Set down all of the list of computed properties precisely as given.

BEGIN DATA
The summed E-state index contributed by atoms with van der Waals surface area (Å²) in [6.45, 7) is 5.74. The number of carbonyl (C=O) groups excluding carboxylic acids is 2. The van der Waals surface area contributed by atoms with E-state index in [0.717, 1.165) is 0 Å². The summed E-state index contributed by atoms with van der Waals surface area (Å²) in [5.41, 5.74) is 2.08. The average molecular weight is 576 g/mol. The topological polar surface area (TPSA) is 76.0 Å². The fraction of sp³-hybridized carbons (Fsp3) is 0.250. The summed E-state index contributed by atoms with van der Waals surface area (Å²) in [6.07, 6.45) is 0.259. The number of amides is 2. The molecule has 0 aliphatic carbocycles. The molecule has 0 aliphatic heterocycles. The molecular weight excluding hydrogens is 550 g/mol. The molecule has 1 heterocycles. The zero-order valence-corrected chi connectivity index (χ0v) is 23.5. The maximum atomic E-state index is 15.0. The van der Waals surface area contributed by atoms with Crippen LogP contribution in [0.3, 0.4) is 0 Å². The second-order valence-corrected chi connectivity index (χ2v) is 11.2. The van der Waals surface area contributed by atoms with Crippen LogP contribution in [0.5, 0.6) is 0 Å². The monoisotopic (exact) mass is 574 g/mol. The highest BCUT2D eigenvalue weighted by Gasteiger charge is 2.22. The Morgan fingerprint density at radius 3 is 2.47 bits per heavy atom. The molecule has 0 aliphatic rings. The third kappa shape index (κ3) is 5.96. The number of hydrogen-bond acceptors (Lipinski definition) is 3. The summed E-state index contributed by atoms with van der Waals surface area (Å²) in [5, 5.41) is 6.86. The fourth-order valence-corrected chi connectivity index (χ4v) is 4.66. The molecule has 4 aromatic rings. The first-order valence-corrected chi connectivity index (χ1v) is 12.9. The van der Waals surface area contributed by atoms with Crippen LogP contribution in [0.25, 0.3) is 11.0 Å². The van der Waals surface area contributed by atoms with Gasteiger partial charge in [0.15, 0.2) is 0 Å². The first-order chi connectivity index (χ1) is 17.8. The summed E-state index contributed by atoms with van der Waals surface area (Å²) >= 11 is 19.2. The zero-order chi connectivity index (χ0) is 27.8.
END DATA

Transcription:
The summed E-state index contributed by atoms with van der Waals surface area (Å²) in [6.45, 7) is 5.74. The number of carbonyl (C=O) groups excluding carboxylic acids is 2. The van der Waals surface area contributed by atoms with E-state index in [0.717, 1.165) is 0 Å². The summed E-state index contributed by atoms with van der Waals surface area (Å²) in [5.41, 5.74) is 2.08. The average molecular weight is 576 g/mol. The topological polar surface area (TPSA) is 76.0 Å². The fraction of sp³-hybridized carbons (Fsp3) is 0.250. The summed E-state index contributed by atoms with van der Waals surface area (Å²) in [6.07, 6.45) is 0.259. The number of amides is 2. The molecule has 0 aliphatic carbocycles. The molecule has 0 aliphatic heterocycles. The molecular weight excluding hydrogens is 550 g/mol. The molecule has 1 heterocycles. The zero-order valence-corrected chi connectivity index (χ0v) is 23.5. The maximum atomic E-state index is 15.0. The van der Waals surface area contributed by atoms with Crippen LogP contribution in [0.3, 0.4) is 0 Å². The second-order valence-corrected chi connectivity index (χ2v) is 11.2. The van der Waals surface area contributed by atoms with Crippen LogP contribution in [0.5, 0.6) is 0 Å². The monoisotopic (exact) mass is 574 g/mol. The highest BCUT2D eigenvalue weighted by Gasteiger charge is 2.22. The Morgan fingerprint density at radius 3 is 2.47 bits per heavy atom. The molecule has 0 aliphatic rings. The third kappa shape index (κ3) is 5.96. The number of hydrogen-bond acceptors (Lipinski definition) is 3. The summed E-state index contributed by atoms with van der Waals surface area (Å²) in [5, 5.41) is 6.86. The fourth-order valence-corrected chi connectivity index (χ4v) is 4.66. The molecule has 4 aromatic rings. The first-order valence-corrected chi connectivity index (χ1v) is 12.9. The van der Waals surface area contributed by atoms with Crippen LogP contribution in [0.25, 0.3) is 11.0 Å². The van der Waals surface area contributed by atoms with Gasteiger partial charge in [0.15, 0.2) is 0 Å². The first-order chi connectivity index (χ1) is 17.8. The summed E-state index contributed by atoms with van der Waals surface area (Å²) >= 11 is 19.2. The zero-order chi connectivity index (χ0) is 27.8.